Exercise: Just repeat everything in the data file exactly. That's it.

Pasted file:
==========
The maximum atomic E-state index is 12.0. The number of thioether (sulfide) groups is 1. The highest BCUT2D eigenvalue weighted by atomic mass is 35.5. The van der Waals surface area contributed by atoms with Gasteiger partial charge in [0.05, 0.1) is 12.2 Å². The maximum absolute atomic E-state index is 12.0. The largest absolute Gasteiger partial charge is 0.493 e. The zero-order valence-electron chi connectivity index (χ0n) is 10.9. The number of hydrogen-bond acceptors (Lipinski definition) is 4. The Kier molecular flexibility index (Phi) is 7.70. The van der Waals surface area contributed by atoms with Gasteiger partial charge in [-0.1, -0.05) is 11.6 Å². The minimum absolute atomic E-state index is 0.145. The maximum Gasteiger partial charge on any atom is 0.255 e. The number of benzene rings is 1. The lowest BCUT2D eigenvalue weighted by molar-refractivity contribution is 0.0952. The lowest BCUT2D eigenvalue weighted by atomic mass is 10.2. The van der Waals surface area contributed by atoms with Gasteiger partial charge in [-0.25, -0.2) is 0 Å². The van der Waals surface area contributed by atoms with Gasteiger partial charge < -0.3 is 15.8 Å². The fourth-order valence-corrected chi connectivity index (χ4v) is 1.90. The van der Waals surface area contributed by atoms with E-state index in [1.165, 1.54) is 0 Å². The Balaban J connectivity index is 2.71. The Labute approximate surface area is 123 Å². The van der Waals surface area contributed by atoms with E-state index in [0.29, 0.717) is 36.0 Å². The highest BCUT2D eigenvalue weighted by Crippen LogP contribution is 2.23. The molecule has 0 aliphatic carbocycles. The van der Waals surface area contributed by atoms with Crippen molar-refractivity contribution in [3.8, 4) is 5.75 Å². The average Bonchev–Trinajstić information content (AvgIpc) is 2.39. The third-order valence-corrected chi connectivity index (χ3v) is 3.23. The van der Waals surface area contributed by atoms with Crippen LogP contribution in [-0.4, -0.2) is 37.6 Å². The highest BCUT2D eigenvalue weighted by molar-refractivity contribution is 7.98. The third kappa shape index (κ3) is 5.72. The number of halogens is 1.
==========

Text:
The maximum atomic E-state index is 12.0. The number of thioether (sulfide) groups is 1. The highest BCUT2D eigenvalue weighted by atomic mass is 35.5. The van der Waals surface area contributed by atoms with Gasteiger partial charge in [0.05, 0.1) is 12.2 Å². The maximum absolute atomic E-state index is 12.0. The largest absolute Gasteiger partial charge is 0.493 e. The zero-order valence-electron chi connectivity index (χ0n) is 10.9. The number of hydrogen-bond acceptors (Lipinski definition) is 4. The Kier molecular flexibility index (Phi) is 7.70. The van der Waals surface area contributed by atoms with Gasteiger partial charge in [-0.1, -0.05) is 11.6 Å². The minimum absolute atomic E-state index is 0.145. The maximum Gasteiger partial charge on any atom is 0.255 e. The number of benzene rings is 1. The lowest BCUT2D eigenvalue weighted by molar-refractivity contribution is 0.0952. The lowest BCUT2D eigenvalue weighted by atomic mass is 10.2. The van der Waals surface area contributed by atoms with Gasteiger partial charge in [-0.25, -0.2) is 0 Å². The van der Waals surface area contributed by atoms with Gasteiger partial charge < -0.3 is 15.8 Å². The fourth-order valence-corrected chi connectivity index (χ4v) is 1.90. The van der Waals surface area contributed by atoms with E-state index in [1.165, 1.54) is 0 Å². The Balaban J connectivity index is 2.71. The Labute approximate surface area is 123 Å². The van der Waals surface area contributed by atoms with E-state index in [0.29, 0.717) is 36.0 Å². The highest BCUT2D eigenvalue weighted by Crippen LogP contribution is 2.23. The molecule has 0 aliphatic carbocycles. The van der Waals surface area contributed by atoms with Crippen molar-refractivity contribution in [3.8, 4) is 5.75 Å². The average Bonchev–Trinajstić information content (AvgIpc) is 2.39. The third-order valence-corrected chi connectivity index (χ3v) is 3.23. The van der Waals surface area contributed by atoms with Crippen LogP contribution in [-0.4, -0.2) is 37.6 Å². The highest BCUT2D eigenvalue weighted by molar-refractivity contribution is 7.98. The third kappa shape index (κ3) is 5.72. The number of halogens is 1.